Cranial plagiocephaly, also known as “flat head syndrome”, is a common condition observed in about half of babies in their first year of life. Fortunately, it is not life-threatening and treatable with corrective helmets that a newborn must wear for a few weeks or months.
As much as these helmets will help your baby, they’re not as colorful and attractive as the other accessories and clothing made for infants. Given that they usually come in a plain white color, they could look rather sad on your baby.
But if you want to spruce it up a bit, the good news is you have an artist to go to.
More than ten years ago, artist Paula Strawn had a friend whose granddaughter was prescribed one of these corrective helmets. This friend approached her and asked if she could make the headgear a bit more fun.
“I had never seen a baby with a helmet before this time and they quickly explained what it was for. I was a little intimidated as I hadn’t painted on anything like this before but it went well and they were very happy,” Paula told PEOPLE.
Paula was staying in Southern California at the time, and after she finished painting the corrective helmet for her friend’s granddaughter, she started getting inquiries from other parents whose babies also wear the same helmets.
Soon after, Paula’s work began to gain popularity across the state. It wasn’t long after she started getting requests from people all over the country.
“Within the year it was my main painting work for folks all over Southern California and within a couple years I started hearing from folks around the states,” Paula recalled. “The last few years it’s been my full-time business. I get helmets shipped me to daily from all over the country.”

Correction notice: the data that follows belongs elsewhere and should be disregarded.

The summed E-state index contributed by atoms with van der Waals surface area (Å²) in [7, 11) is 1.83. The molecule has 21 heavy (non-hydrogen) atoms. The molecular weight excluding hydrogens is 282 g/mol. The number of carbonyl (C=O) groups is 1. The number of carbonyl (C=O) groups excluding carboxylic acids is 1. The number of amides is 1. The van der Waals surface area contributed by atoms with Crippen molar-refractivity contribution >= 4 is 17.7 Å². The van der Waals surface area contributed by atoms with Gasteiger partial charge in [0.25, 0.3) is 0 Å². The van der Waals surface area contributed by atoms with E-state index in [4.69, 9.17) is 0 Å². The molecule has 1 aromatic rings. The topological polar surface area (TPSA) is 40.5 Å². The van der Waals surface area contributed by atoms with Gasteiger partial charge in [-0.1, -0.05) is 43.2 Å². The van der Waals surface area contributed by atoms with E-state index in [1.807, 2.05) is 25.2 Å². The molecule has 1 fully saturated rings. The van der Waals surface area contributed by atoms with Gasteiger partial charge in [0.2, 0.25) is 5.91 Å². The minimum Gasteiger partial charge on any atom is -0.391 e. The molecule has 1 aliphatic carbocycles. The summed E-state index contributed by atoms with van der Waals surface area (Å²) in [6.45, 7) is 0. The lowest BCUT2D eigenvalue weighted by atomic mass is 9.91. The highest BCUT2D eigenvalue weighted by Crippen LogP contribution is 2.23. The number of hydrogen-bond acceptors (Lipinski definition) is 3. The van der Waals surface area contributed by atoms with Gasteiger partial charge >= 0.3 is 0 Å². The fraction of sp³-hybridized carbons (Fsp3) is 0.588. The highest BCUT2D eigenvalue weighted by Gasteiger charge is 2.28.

Paula now lives in Washington and says that she has painted over 3,200 helmets in the 15 years since she painted her first piece.
Some of her masterpieces are posted on her Instagram page and once you see them, you will understand just why thousands of parents patronize Paula’s work – the helmets just look so cute!
“It’s a fun, friendly and personal design that brings smiles to baby and a chance for parents to have a conversation about the helmet instead of pity [from others]. Smiles are always preferable over pity!” she said.
Depending on the design, each corrective helmet can take anywhere between three hours to twelve hours to finish. Paula uses water-based non-toxic paint on them. As for the price, the longer it takes to paint, the higher it gets, but the average cost varies from $220 to $300 per helmet. Paula also gives discounts to those in the military and twin helmets.
“I feel blessed beyond all belief to be doing this work, helping others and bringing tons of smiles to babies,” Paula said. “Looking back on my life, I feel that I was led to do this. It feels more like a calling than a job.”
Because Paula is doing such great work, more helmets will be coming her way for sure!
This story first appeared on PEOPLE.